Experimentally induced security influences responses to psychological pain

Jude Cassidy, Phillip R. Shaver, Mario Mikulincer, Shiri Lavy

Research output: Contribution to journalArticlepeer-review


We tested the hypothesis that experimentally induced security changes people's response to psychological pain (operationalized in terms of hurt feelings) in ways that depend on their attachment style. Seventy undergraduates were randomly assigned to receive (a) security-enhancing subliminal primes (the words love, secure, affection) or (b) neutral subliminal primes (lamp, staple, building). As expected, interactions emerged between priming condition and attachment style. In the neutral priming condition, avoidant attachment was associated with a tendency to dismiss hurtful events, inhibit expressions of distress, and react hostilely; as expected, security priming caused avoidance to be associated with greater openness to the pain of a hurtful experience. A significant interaction also emerged between attachment anxiety and security priming. In the neutral priming condition, attachment anxiety was associated with less constructive reactions and more intense feelings of rejection, more crying, and more neg tive emotions; these associations were weaker and generally insignificant in the security-priming condition. Thus, security priming influenced people's response to psychological pain in different ways, depending on their particular attachment style and the defenses associated with it.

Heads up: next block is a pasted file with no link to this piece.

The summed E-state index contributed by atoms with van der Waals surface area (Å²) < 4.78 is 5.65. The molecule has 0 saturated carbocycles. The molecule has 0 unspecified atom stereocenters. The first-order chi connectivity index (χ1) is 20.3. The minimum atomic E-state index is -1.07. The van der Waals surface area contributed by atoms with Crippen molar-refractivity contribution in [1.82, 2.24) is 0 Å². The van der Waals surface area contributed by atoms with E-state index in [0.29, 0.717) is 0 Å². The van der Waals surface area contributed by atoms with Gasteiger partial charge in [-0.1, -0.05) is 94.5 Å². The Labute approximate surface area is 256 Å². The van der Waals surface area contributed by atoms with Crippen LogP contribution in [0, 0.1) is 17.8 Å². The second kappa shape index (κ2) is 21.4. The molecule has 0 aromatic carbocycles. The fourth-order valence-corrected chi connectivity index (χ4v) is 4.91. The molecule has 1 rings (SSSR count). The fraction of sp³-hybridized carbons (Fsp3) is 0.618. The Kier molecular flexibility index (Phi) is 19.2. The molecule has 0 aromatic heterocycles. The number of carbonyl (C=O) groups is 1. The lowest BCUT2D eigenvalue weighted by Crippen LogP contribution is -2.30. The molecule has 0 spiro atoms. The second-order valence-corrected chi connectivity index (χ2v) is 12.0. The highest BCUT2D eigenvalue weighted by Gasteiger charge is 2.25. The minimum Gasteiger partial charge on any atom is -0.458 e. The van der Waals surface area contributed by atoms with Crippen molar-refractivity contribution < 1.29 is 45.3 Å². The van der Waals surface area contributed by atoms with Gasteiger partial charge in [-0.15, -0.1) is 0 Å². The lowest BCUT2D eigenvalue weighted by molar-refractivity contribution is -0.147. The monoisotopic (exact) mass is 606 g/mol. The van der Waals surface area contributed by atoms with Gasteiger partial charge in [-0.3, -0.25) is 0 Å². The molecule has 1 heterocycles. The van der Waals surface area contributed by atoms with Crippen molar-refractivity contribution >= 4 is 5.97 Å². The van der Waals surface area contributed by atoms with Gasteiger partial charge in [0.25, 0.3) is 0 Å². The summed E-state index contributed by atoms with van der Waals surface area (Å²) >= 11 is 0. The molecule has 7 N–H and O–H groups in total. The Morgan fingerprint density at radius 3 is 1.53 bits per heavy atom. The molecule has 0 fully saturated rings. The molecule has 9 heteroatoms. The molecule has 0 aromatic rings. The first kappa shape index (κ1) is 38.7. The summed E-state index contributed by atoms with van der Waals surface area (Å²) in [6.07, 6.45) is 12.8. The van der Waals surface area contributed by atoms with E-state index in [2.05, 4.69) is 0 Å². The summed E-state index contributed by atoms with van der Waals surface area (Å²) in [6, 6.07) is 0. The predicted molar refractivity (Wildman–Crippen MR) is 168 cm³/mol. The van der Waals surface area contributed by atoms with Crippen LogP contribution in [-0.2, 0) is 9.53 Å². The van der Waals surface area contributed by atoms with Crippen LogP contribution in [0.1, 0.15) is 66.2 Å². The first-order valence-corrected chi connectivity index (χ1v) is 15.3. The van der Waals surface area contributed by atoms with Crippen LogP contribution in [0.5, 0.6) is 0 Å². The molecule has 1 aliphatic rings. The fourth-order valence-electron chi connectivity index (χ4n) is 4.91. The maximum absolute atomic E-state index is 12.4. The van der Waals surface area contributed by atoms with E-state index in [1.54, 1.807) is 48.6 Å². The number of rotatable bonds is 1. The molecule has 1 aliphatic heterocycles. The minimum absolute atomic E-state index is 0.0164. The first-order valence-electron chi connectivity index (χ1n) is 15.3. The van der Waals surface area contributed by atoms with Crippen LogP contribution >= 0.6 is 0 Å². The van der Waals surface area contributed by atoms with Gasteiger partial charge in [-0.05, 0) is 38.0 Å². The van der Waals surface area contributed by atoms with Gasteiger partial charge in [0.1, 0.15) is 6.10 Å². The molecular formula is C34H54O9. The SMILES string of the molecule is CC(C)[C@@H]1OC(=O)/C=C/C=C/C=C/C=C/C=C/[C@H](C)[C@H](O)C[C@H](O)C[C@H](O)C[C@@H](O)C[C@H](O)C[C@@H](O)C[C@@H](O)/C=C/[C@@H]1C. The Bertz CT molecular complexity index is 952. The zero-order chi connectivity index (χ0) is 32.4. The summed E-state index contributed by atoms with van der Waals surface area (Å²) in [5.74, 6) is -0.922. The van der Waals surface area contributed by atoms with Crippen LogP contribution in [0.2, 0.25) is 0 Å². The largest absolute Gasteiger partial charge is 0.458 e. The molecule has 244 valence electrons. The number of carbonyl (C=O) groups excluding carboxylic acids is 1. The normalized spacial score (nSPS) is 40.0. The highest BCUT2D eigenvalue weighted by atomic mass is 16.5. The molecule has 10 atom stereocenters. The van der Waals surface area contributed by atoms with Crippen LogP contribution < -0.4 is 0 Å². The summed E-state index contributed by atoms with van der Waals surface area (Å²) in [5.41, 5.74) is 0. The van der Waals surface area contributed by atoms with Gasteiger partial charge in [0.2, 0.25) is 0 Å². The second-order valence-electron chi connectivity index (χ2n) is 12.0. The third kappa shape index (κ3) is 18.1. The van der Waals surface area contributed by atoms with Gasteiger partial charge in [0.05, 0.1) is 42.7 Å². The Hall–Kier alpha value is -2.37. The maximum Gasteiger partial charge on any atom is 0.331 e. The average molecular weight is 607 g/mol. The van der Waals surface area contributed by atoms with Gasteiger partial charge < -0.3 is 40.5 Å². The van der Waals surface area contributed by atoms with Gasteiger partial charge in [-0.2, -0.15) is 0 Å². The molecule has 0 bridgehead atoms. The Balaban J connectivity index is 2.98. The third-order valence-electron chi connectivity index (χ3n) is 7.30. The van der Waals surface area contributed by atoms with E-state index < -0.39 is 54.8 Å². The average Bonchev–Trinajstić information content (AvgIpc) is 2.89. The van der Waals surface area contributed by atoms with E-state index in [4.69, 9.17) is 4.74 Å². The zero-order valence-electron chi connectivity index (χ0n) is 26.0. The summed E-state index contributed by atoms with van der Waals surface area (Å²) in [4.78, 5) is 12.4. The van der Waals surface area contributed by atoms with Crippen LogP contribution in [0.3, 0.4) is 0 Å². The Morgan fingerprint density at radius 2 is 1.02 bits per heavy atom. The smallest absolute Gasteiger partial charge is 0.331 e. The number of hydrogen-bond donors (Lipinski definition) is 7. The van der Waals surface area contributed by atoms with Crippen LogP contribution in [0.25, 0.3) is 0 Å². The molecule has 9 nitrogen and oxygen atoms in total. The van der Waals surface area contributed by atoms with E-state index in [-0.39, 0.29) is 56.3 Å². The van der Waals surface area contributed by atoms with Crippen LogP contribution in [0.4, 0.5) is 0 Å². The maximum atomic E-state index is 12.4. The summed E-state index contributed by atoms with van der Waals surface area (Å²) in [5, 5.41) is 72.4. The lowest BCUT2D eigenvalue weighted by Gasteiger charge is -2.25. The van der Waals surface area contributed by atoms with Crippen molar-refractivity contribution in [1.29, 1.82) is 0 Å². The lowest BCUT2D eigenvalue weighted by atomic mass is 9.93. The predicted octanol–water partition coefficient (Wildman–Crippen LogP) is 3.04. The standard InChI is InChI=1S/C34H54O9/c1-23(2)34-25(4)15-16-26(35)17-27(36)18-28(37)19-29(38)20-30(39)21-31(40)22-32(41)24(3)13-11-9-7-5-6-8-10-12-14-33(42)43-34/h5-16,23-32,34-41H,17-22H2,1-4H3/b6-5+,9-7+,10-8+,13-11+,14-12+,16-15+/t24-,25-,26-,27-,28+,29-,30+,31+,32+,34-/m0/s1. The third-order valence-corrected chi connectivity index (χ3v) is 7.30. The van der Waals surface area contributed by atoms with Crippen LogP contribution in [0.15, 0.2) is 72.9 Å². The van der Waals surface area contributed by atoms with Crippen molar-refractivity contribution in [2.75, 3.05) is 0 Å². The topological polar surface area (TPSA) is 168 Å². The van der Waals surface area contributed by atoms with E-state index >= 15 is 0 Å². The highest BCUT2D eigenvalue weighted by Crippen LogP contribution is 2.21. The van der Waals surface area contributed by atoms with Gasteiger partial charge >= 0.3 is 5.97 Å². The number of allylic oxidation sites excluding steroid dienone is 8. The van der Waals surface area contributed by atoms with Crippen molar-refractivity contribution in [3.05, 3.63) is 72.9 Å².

Original languageEnglish
Pages (from-to)463-478
Number of pages16
JournalJournal of Social and Clinical Psychology
Issue number4
StatePublished - Apr 2009
Externally publishedYes

ASJC Scopus subject areas

  • Social Psychology
  • Clinical Psychology


Dive into the research topics of 'Experimentally induced security influences responses to psychological pain'. Together they form a unique fingerprint.

Cite this